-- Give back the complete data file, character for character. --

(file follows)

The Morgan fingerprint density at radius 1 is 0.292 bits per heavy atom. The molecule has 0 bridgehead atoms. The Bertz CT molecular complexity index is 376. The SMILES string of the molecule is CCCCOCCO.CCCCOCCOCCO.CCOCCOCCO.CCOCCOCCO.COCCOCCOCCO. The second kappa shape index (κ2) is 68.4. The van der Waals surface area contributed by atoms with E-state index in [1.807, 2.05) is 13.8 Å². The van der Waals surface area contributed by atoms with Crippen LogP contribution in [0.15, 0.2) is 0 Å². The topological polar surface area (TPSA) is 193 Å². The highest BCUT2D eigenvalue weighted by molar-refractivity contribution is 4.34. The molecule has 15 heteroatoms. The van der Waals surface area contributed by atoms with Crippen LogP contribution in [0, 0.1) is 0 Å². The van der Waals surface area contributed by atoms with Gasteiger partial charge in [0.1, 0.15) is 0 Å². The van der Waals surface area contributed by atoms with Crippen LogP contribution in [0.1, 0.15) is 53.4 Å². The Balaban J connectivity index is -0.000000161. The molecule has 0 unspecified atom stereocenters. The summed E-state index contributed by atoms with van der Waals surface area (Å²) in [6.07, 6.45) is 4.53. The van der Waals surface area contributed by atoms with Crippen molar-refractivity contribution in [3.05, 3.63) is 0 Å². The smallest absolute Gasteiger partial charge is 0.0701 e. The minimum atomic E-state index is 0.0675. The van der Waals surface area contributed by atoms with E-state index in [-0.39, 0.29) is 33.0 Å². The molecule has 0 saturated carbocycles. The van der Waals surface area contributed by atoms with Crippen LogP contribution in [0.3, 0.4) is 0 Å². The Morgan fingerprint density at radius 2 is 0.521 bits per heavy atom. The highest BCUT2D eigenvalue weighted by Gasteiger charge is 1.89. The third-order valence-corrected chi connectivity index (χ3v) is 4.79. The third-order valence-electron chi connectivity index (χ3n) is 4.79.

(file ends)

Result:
The Morgan fingerprint density at radius 1 is 0.292 bits per heavy atom. The molecule has 0 bridgehead atoms. The Bertz CT molecular complexity index is 376. The SMILES string of the molecule is CCCCOCCO.CCCCOCCOCCO.CCOCCOCCO.CCOCCOCCO.COCCOCCOCCO. The second kappa shape index (κ2) is 68.4. The van der Waals surface area contributed by atoms with E-state index in [1.807, 2.05) is 13.8 Å². The van der Waals surface area contributed by atoms with Crippen LogP contribution in [0.15, 0.2) is 0 Å². The topological polar surface area (TPSA) is 193 Å². The highest BCUT2D eigenvalue weighted by molar-refractivity contribution is 4.34. The molecule has 15 heteroatoms. The van der Waals surface area contributed by atoms with Crippen LogP contribution in [0, 0.1) is 0 Å². The van der Waals surface area contributed by atoms with Gasteiger partial charge in [0.1, 0.15) is 0 Å². The van der Waals surface area contributed by atoms with Crippen LogP contribution in [0.1, 0.15) is 53.4 Å². The Balaban J connectivity index is -0.000000161. The molecule has 0 unspecified atom stereocenters. The summed E-state index contributed by atoms with van der Waals surface area (Å²) in [6.07, 6.45) is 4.53. The van der Waals surface area contributed by atoms with Crippen molar-refractivity contribution in [3.05, 3.63) is 0 Å². The smallest absolute Gasteiger partial charge is 0.0701 e. The minimum atomic E-state index is 0.0675. The van der Waals surface area contributed by atoms with E-state index in [-0.39, 0.29) is 33.0 Å². The molecule has 0 saturated carbocycles. The van der Waals surface area contributed by atoms with Crippen LogP contribution in [0.3, 0.4) is 0 Å². The Morgan fingerprint density at radius 2 is 0.521 bits per heavy atom. The highest BCUT2D eigenvalue weighted by Gasteiger charge is 1.89. The third-order valence-corrected chi connectivity index (χ3v) is 4.79. The third-order valence-electron chi connectivity index (χ3n) is 4.79.